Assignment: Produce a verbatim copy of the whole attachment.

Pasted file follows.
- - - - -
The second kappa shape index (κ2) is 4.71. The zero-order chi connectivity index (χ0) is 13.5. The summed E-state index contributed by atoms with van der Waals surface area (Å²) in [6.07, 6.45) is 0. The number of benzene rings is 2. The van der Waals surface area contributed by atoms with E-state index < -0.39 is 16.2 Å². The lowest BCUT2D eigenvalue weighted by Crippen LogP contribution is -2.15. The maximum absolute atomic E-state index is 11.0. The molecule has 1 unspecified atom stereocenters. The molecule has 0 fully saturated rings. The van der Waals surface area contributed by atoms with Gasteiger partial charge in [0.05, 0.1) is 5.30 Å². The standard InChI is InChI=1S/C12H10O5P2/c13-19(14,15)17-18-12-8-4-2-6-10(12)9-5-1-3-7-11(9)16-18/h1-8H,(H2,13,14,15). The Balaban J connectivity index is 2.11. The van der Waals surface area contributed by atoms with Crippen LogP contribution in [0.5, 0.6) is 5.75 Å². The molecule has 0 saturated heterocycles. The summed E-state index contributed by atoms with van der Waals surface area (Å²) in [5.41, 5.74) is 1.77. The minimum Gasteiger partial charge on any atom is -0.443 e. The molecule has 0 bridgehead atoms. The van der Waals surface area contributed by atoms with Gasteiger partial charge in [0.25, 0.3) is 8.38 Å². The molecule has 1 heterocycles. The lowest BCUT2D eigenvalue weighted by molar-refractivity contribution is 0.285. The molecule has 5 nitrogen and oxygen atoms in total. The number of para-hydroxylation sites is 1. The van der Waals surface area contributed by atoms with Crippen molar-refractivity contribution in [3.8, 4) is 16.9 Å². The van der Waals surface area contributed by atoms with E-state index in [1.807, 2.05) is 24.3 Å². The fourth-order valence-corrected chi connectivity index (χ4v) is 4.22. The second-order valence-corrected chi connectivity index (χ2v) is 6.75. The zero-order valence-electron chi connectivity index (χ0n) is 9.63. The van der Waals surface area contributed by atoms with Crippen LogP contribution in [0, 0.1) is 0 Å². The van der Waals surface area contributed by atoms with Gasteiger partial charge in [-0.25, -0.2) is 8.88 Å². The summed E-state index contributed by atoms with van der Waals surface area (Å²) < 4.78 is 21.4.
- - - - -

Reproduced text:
The second kappa shape index (κ2) is 4.71. The zero-order chi connectivity index (χ0) is 13.5. The summed E-state index contributed by atoms with van der Waals surface area (Å²) in [6.07, 6.45) is 0. The number of benzene rings is 2. The van der Waals surface area contributed by atoms with E-state index < -0.39 is 16.2 Å². The lowest BCUT2D eigenvalue weighted by Crippen LogP contribution is -2.15. The maximum absolute atomic E-state index is 11.0. The molecule has 1 unspecified atom stereocenters. The molecule has 0 fully saturated rings. The van der Waals surface area contributed by atoms with Gasteiger partial charge in [0.05, 0.1) is 5.30 Å². The standard InChI is InChI=1S/C12H10O5P2/c13-19(14,15)17-18-12-8-4-2-6-10(12)9-5-1-3-7-11(9)16-18/h1-8H,(H2,13,14,15). The Balaban J connectivity index is 2.11. The van der Waals surface area contributed by atoms with Crippen LogP contribution in [0.5, 0.6) is 5.75 Å². The molecule has 0 saturated heterocycles. The summed E-state index contributed by atoms with van der Waals surface area (Å²) in [5.41, 5.74) is 1.77. The minimum Gasteiger partial charge on any atom is -0.443 e. The molecule has 0 bridgehead atoms. The van der Waals surface area contributed by atoms with Gasteiger partial charge in [0.25, 0.3) is 8.38 Å². The molecule has 1 heterocycles. The lowest BCUT2D eigenvalue weighted by molar-refractivity contribution is 0.285. The molecule has 5 nitrogen and oxygen atoms in total. The number of para-hydroxylation sites is 1. The van der Waals surface area contributed by atoms with Crippen molar-refractivity contribution in [3.8, 4) is 16.9 Å². The van der Waals surface area contributed by atoms with E-state index in [1.807, 2.05) is 24.3 Å². The fourth-order valence-corrected chi connectivity index (χ4v) is 4.22. The second-order valence-corrected chi connectivity index (χ2v) is 6.75. The zero-order valence-electron chi connectivity index (χ0n) is 9.63. The van der Waals surface area contributed by atoms with Crippen LogP contribution in [0, 0.1) is 0 Å². The van der Waals surface area contributed by atoms with Gasteiger partial charge in [-0.25, -0.2) is 8.88 Å². The summed E-state index contributed by atoms with van der Waals surface area (Å²) < 4.78 is 21.4.